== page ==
• Multilingual content : A large fraction of Global Hand's content is (a) dynamically generated and (b) presented in multiple languages, requiring Global Hand developers to make extensive use of (and extend) both Zope and Plone's i18n functionality.
  • Distributed organisation : Global Hand's "stakeholders" are, in most cases, distributed across many countries and time zones. This has forced the organisation to consider very carefully how the most basic elements of a Web site of this scale work. The "site administrator", for example, might be someone that the core Global Hand team has never even met. It might not be practical for the core Global Hand team to evaluate how well the administrators understand the site, and to help them use it well without compromising the site's integrity.

How appropriate is Plone for Global Hand?

Plone and Zope have a number of strengths, particularly for a project of this scope and visibility. On balance, Global Hand's experience with these platforms has been wonderful.
  • Content management : Global Hand has a large, diverse set of content, ranging from customs guides to organisation directories to lists of available goods. Managing a body of content this large is very challenging, and Plone provides a superb suite of building blocks to meet this challenge.
  • User management : Global Hand is a site where, on one level, any user can sign up and post a request to make their needs known. Simultaneously, however, it also has a very stringent user authentication process, involving legal documentation and other documents that users mail to the Global Hand head office in Hong Kong. Zope's security model - and Plone's use of it - was found to be very well suited to managing a user model that is as complex as Global Hand's. In particular, the development team have found the ability to extend user models to be key.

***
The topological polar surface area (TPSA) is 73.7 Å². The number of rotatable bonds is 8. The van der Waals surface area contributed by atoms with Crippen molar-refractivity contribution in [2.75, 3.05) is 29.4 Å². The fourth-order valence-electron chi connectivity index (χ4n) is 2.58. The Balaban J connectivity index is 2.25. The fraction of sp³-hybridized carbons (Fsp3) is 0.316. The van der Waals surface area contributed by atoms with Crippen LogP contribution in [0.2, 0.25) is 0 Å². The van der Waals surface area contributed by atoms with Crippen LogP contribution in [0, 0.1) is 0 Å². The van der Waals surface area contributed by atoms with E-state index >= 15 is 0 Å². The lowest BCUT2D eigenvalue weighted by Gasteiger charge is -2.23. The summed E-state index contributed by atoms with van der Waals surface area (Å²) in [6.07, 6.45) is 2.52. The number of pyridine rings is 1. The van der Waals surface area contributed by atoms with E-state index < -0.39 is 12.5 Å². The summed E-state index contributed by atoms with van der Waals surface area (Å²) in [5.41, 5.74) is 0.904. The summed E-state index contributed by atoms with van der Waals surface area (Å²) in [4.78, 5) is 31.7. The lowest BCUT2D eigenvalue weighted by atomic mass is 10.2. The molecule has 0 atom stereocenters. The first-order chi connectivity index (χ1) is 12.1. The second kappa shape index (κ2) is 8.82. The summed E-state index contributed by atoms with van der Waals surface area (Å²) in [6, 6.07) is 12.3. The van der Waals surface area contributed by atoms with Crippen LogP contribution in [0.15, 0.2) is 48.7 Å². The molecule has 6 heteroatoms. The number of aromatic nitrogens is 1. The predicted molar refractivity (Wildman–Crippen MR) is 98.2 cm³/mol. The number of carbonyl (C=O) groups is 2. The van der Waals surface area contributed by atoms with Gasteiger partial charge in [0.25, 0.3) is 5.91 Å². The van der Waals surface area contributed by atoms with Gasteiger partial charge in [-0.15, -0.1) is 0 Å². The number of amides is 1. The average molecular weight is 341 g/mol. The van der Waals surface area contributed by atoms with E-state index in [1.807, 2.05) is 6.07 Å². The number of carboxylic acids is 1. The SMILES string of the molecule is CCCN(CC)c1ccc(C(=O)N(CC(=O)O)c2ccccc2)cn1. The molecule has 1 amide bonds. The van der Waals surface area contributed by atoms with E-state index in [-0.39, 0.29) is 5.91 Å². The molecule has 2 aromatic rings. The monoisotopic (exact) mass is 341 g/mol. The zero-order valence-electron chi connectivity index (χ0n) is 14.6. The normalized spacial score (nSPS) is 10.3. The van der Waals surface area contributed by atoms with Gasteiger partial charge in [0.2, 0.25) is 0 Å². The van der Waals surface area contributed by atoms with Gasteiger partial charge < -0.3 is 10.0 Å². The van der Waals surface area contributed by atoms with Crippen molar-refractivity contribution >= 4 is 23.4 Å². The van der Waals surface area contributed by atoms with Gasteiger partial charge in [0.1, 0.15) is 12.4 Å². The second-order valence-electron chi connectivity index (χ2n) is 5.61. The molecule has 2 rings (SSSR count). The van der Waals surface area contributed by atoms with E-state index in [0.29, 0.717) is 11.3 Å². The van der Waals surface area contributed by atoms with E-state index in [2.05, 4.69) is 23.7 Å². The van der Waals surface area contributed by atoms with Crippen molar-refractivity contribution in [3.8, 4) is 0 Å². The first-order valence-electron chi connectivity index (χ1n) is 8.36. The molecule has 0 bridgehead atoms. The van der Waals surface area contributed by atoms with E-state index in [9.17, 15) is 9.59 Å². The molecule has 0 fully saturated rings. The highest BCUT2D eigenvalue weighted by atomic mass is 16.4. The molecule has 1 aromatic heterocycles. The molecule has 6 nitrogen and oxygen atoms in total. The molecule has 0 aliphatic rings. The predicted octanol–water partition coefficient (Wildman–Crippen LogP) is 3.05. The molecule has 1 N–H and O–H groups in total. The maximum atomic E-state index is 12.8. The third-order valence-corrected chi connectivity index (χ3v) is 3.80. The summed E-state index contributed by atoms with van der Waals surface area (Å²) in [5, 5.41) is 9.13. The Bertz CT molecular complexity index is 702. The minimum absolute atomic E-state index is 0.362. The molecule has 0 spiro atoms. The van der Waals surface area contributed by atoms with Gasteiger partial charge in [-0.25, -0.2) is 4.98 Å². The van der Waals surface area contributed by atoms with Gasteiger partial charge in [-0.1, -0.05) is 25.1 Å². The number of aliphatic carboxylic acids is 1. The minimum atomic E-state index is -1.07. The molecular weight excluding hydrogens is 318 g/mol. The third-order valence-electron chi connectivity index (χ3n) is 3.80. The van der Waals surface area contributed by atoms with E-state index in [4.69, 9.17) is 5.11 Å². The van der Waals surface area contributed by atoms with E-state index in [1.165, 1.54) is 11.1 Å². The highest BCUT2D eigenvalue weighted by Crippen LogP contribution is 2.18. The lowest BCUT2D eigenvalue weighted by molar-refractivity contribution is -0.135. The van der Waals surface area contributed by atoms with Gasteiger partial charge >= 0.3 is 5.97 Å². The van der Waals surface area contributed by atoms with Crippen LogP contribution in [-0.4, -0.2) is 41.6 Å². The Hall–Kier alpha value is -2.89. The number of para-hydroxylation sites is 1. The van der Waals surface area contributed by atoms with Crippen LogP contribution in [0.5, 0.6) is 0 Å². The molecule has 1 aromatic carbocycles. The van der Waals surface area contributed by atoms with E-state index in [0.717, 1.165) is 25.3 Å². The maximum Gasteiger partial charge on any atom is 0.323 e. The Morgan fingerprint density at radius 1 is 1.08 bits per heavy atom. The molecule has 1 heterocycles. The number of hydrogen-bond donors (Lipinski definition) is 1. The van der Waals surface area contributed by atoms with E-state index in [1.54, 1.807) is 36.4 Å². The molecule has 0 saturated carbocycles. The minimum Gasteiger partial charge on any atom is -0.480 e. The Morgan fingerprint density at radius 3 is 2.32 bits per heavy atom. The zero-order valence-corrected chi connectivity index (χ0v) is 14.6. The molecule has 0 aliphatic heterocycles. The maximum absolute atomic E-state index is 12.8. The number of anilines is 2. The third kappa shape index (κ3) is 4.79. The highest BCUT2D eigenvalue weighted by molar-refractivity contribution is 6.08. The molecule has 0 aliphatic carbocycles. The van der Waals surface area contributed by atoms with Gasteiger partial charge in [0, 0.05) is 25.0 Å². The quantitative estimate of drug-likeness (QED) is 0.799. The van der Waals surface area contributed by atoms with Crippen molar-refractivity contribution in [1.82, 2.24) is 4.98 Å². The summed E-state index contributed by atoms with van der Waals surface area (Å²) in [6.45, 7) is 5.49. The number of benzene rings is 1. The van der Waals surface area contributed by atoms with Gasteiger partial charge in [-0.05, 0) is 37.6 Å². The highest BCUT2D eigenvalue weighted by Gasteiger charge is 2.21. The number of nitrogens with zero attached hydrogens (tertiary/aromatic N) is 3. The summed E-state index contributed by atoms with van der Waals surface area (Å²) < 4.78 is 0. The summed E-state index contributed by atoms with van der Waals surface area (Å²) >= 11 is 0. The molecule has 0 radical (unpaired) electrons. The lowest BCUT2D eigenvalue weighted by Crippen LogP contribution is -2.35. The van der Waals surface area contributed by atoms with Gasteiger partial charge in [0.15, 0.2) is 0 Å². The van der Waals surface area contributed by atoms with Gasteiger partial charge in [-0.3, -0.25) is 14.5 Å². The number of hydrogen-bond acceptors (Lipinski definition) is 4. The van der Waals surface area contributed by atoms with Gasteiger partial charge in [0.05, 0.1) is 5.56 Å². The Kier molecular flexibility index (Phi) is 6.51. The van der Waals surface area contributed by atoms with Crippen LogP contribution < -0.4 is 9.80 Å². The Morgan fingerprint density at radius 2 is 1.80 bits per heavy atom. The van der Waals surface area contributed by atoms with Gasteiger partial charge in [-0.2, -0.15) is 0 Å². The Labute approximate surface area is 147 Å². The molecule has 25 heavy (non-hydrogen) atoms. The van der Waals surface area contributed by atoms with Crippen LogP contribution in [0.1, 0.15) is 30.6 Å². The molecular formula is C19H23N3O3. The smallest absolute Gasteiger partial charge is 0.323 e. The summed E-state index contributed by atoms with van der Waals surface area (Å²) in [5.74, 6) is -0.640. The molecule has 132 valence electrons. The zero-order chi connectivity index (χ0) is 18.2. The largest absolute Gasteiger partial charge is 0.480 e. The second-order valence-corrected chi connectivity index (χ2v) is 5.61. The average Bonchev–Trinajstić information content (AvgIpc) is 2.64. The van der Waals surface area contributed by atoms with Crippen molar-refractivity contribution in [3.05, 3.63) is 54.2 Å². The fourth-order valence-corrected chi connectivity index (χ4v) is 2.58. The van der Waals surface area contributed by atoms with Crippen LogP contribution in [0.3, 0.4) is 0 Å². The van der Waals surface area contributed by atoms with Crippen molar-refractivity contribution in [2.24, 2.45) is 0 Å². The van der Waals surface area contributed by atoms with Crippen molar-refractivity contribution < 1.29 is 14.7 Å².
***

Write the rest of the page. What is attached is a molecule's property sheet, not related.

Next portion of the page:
• Cross-platform functionality : Although it may not seem as important, Zope's ability to function on any major platform is crucial. Global Hand has at least a dozen Plone instances running on various machines at any given point in time. Some of these machines run Linux or other UNIX variants. Others run various versions of Windows. The fact that the organisation can run the very same Web site on a Windows notebook that is running on a Linux server in a data centre has provided enormous gains in developer productivity.
  • Python : Finally, the fact that Zope and Plone are written in Python has also contributed greatly to the strength of Global Hand's offering. Volunteer developers have to get up to speed very quickly with, what is for many, a brand new platform. Global Hand has seen many developers, fresh out of college, pick up a Python book, and begin making productive contributions a week later. They know of no other programming language in which this level of productivity can be achieved this quickly and easily.
  • Scalability : When Global Hand began, the first Zope instance was on a spare Linux desktop. As usage has grown, so has the sophistication of their installation. Global Hand currently relies heavily on ZEO running on a multi-CPU hosted server, with Squid, Pound and Apache all playing their part. They depend on a set of installation and backup scripts for backend maintenance, and monitor the bandwidth and latency carefully. Performance challenges aside, Zope has given Global Hand the tools to configure and manage Web sites at each level of demand and sophistication.


Global Hand's decision to base its Web site on Plone and Zope was not one lightly taken. At the very beginning, the team sought impartial assessment by doing their best to talk themselves out of it. At various junctures since, moreover, they have re-evaluated their commitment to this platform. So far, they remain convinced that Zope/Plone is the best tool available. Global Hand is particularly excited about the ideas that Zope 3 has given, and the impact it is having on Plone. Thank you to the Zope and Plone communities for developing tools that will continue to play a key role in linking up a disconnected planet in order to combat global need.